Transfer of Guardianships over State Lines/ 2014 Uniform Adult Guardianship and Protective Proceedings and Jurisdiction Act - UAGPPJA
Guardianships and Conservatorships are vital tools that allow family members and loved ones the ability to intervene to help a loved one struggling with mental illness, developmental disability, or other diminished capacity. Guardians are generally appointed in a state where the person needing protection is physically present or “domiciled”. Conservators may also be appointed in a state where the person needing protection owns property.
However, our society is increasingly mobile. People move to the state that provides the best medical care. People are constantly moving between state lines. Individuals may reside in more than one state. Children may move away for college only to exhibit some form of diminished capacity just as they have moved away from their childhood home. Loved ones may travel between different states at the time of a crisis.
The Full Faith and Credit Clause of the U.S. Constitution requires state courts to generally honor court orders issued in another state. However, there are exceptions to the full faith and credit doctrine, including one for Guardianship and Conservatorships.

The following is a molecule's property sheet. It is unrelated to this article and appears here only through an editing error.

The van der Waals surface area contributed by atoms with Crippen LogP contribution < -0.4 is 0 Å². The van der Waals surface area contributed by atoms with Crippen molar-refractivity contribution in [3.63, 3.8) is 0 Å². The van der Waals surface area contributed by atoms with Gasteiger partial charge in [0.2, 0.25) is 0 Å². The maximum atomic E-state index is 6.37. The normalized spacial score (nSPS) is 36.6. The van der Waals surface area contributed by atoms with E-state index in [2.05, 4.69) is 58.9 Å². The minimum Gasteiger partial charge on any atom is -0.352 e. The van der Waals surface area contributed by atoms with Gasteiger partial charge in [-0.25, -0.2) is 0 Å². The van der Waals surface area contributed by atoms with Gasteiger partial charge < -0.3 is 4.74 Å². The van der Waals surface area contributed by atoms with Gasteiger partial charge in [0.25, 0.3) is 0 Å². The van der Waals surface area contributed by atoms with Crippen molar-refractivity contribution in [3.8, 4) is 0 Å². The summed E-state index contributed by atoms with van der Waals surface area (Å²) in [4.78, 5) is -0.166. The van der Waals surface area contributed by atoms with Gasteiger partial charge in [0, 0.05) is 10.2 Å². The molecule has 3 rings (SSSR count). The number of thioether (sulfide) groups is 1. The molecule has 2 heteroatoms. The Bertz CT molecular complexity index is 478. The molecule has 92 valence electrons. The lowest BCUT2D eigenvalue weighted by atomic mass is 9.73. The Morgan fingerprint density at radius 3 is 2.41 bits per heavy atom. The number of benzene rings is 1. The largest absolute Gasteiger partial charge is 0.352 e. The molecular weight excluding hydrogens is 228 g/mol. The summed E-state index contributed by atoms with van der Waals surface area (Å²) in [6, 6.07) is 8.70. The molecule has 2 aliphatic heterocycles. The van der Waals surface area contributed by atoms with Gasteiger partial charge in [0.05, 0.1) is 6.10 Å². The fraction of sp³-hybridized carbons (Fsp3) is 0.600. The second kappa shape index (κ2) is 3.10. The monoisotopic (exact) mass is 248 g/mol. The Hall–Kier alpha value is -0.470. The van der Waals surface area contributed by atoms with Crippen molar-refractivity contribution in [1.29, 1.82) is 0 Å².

So what happens when persons who are in need of Guardianship or Conservatorship have connections to multiple jurisdictions or move over state lines?
In 2014, Massachusetts adopted a Uniform Law known as the Uniform Adult Guardianship and Protective Proceedings and Jurisdiction Act (UAGPPJA). This Uniform Act was created by the Uniform Law Commission, a non-profit organization which assists states in creating uniformity of state laws. UAGPPJA is now adopted by a vast majority of the states and provides a framework for ensuring that the appropriate authority is in place in various jurisdictions.
The new act provides for some new definitions of which state court should have initial jurisdiction over a new Guardianship or Conservatorship action. It also creates a framework that allows a party to either (1) Transfer a Guardianship or Conservatorship from one state to another, or to (2) Register a Guardianship or Conservatorship from one state in another state. Because these laws just passed in 2014, there is little Massachusetts case law or Massachusetts legal precedent in this growing area. This makes gaining legal assistance all the move valuable.
The Attorneys at Blake Law are happy to work with Attorneys in other states and also individuals seeking help.